John Eaton, older by one year, remembers Joseph as the malignant presence – a manipulator interested only in undivided attention and ruining other people’s good times.

“He never did anything out of the goodness of his heart,” John said. “I don’t think there was a goodness in his heart.” 

By the time the boys reached high school, they had grown too big, and their fights too violent, for Cynthia to intervene. Joseph, now a football player at Maize High School, ran with a rowdy group of teens.  


Getting drunk and looking for people to fight was par for the course. “What is there to do in small-town Kansas?” said Brook Miller, who grew up with Eaton. “We watch the wheat grow, and we drink beer. That’s just how it is.” 

They spent evenings toilet papering houses, playing ding-dong ditch, and racing cars, Miller said. But Eaton was known as the kid who took things too far. Where others would fight before patting each other on the back and sharing a beer, Eaton was emotionally unstable.  

“When he would show up at the beginning of the night, he would be happy-go-lucky, nice, and smiling,” Miller said. “And then one thing can trigger him, and he is turning red in the face and getting mad. It would just come out of nowhere.” 

Soon, he would graduate to more serious crimes, including burglary, drunken driving, and aggravated assault. He lost touch with most of his friends from school and fell out with his brother. He moved to Maine and married twice, but the relationships fell apart after he assaulted both women.  

Finally, in 2018, he charged at three Florida police officers with a baseball bat and earned five years in prison – three in Florida and two in Maine for violating the terms of his previous release.  

Until he walked out of prison that Friday, his parents were Eaton’s only consistent link to the outside world. 



After taking their son shopping on Friday, Eaton’s parents booked him a hotel room in Old Orchard Beach for the weekend and gave him a pocketful of cash. For the better part of two days, he mostly kept to himself. 

The decompression time was necessary, he said, after prison taught him to distrust other people.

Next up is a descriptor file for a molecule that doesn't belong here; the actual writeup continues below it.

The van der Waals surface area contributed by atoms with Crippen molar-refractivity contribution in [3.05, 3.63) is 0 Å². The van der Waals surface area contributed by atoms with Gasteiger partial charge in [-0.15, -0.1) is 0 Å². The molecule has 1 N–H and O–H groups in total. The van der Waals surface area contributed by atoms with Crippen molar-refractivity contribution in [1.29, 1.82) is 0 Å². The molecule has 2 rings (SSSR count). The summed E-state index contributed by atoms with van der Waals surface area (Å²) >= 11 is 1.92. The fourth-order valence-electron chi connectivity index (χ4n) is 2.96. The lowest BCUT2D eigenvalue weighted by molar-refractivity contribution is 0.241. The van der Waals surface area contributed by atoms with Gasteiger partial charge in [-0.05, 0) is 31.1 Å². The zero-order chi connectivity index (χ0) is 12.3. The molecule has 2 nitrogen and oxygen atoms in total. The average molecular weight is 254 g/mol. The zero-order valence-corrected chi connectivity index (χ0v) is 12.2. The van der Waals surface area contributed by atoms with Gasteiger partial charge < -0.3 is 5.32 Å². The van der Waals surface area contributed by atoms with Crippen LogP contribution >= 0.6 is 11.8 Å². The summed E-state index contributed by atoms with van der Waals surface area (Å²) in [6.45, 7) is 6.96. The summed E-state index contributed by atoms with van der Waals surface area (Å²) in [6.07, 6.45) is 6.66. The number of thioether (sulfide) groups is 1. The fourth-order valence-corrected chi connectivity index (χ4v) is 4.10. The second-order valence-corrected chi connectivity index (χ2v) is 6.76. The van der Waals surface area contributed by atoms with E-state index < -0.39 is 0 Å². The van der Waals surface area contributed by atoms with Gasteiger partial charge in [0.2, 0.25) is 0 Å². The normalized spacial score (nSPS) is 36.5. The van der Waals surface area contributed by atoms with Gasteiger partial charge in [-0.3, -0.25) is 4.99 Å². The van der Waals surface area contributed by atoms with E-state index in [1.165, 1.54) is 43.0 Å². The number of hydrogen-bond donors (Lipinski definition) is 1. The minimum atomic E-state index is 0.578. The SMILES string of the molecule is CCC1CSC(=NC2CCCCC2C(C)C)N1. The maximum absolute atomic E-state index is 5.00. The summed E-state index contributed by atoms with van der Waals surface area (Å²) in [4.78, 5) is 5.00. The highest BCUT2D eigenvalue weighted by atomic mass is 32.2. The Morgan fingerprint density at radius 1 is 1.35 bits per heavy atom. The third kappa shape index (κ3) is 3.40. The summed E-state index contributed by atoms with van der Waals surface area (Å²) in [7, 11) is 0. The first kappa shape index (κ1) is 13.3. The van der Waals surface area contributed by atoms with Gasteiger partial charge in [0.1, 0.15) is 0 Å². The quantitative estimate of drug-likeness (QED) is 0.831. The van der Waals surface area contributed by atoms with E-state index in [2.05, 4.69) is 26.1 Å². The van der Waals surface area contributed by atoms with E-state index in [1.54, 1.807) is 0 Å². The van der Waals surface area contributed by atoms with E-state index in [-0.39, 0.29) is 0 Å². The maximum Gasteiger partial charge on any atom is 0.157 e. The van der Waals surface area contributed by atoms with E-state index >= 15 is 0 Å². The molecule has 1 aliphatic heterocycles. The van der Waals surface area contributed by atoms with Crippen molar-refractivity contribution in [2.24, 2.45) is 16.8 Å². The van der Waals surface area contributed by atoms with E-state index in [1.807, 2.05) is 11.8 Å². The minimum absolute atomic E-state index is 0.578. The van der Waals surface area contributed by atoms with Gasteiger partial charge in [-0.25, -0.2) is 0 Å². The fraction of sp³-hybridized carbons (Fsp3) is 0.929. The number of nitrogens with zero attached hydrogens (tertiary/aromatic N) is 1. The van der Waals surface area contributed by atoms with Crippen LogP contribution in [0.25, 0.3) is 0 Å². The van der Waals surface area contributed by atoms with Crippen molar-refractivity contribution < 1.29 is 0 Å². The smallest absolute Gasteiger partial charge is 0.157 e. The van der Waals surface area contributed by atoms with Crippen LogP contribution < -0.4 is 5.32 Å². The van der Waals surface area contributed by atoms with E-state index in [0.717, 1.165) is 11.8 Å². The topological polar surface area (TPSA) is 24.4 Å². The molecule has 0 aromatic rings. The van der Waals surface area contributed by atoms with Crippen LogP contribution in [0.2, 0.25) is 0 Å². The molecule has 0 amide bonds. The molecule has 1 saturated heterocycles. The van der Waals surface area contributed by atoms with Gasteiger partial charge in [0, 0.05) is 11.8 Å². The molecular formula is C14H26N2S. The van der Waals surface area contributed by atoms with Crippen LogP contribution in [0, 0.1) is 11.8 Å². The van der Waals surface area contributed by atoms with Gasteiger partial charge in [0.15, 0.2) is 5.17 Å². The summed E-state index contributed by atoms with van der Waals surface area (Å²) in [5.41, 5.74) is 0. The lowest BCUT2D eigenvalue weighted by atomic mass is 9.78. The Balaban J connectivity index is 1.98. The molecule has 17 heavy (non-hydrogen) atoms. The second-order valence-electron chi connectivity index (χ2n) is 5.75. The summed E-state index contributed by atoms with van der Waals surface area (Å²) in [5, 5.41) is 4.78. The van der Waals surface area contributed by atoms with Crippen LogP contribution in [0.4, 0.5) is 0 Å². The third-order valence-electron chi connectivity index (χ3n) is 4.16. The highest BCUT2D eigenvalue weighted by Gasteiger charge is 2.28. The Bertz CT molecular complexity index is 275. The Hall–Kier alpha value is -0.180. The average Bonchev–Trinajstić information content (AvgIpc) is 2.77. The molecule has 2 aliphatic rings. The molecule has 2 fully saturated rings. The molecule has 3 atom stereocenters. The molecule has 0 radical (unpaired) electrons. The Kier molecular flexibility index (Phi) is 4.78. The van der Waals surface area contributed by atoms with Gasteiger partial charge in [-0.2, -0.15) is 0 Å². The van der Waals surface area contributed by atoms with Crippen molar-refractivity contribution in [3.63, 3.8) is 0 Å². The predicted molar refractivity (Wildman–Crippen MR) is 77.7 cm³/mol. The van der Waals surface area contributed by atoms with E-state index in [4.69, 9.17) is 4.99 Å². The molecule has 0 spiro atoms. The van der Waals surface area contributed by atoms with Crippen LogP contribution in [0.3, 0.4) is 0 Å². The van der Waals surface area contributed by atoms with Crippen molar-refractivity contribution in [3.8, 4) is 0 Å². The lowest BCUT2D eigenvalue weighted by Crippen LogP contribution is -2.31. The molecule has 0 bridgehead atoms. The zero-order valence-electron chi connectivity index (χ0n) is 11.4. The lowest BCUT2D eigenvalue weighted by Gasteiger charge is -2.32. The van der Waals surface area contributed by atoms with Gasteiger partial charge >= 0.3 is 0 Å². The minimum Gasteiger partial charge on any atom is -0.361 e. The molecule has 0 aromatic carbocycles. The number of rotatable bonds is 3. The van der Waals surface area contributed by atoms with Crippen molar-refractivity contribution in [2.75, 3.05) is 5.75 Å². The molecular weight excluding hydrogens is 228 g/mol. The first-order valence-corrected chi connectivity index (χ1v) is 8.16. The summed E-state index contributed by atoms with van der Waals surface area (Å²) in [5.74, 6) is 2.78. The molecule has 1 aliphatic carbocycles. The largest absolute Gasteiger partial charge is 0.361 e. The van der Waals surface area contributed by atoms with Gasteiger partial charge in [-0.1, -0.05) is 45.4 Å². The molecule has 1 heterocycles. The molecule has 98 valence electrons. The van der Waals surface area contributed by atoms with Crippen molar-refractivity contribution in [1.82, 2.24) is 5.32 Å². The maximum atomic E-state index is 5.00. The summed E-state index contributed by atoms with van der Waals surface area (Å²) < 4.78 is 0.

“When you go in there and you leave, you are not going to be the same person,” he said. “I’ve seen all these guys in prison just lose their minds.”  

Joseph Eaton at Old Orchard Beach on Friday, the day he was released from prison. He spent a couple of days in a hotel to decompress. Photo from Joseph Eaton’s Facebook account

The Press Herald filed a public records request for information about Eaton’s latest stint at the Maine State Prison, but the Department of Corrections denied it. Those records are typically private under state law.

Eaton himself admitted that he was far from a model prisoner. In Florida, he was constantly in trouble for fighting and for selling food, homemade alcohol, and drug paraphernalia. Shortly after his transfer to Maine in 2021, Eaton said, he assaulted an inmate who lied about being in the military. Eight more months were tacked on to his sentence.


While what Eaton told the Press Herald about his prison disciplinary record is consistent with his decadeslong criminal history, he said it was also partly the result of survival lessons he learned in a perverse corrections system, especially in Florida. 

In an environment where decency was akin to weakness, Eaton said he leaned into his antisocial tendencies.  

“I found that by being stern or being violent, I got rewarded,” he said. “Confinement is the safest place.” 

Eaton estimated he was in solitary confinement for two of the last five years. During those periods, he was allowed outside of his cell for about two hours each day. Otherwise, he was shut off from personal contact. 

Though the Maine Department of Corrections doesn’t use the term “solitary confinement,” it does allow prisoners to be held in isolation, or “disciplinary segregation,” for up to 22 hours each day if the prison deems them a safety threat to themselves, others or the “safe and secure operations of the facility.”

Commissioner Randall Liberty has opposed legislative efforts to ban the practice, arguing that Maine is a national leader in reducing isolation time. But Jan Collins, assistant director of the Maine Prisoner Advocacy Coalition, said any use of solitary confinement, which has drawn criticism from the United Nations and mental health experts, is harmful. 


“Whether you call it segregation, whether you call it an administrative control unit, whether you call it room confinement – it doesn’t matter what the name is, keeping people in that kind of isolation is not good for them,” she said. “It’s not good for our communities.” 

Prisoners with mental illness or strange social behaviors are more likely to end up in isolation, Collins said. But cutting them off from human interactions can exacerbate those issues, making them less capable of transitioning back to the general prison population and the outside world.  

Eaton said he had always found it difficult to fully connect with most people – his high school friend Miller remembered Eaton getting drunk and tearfully saying things like, “nobody likes me” – but as he spent hour after hour in solitude, he could sense his social skills slipping further away.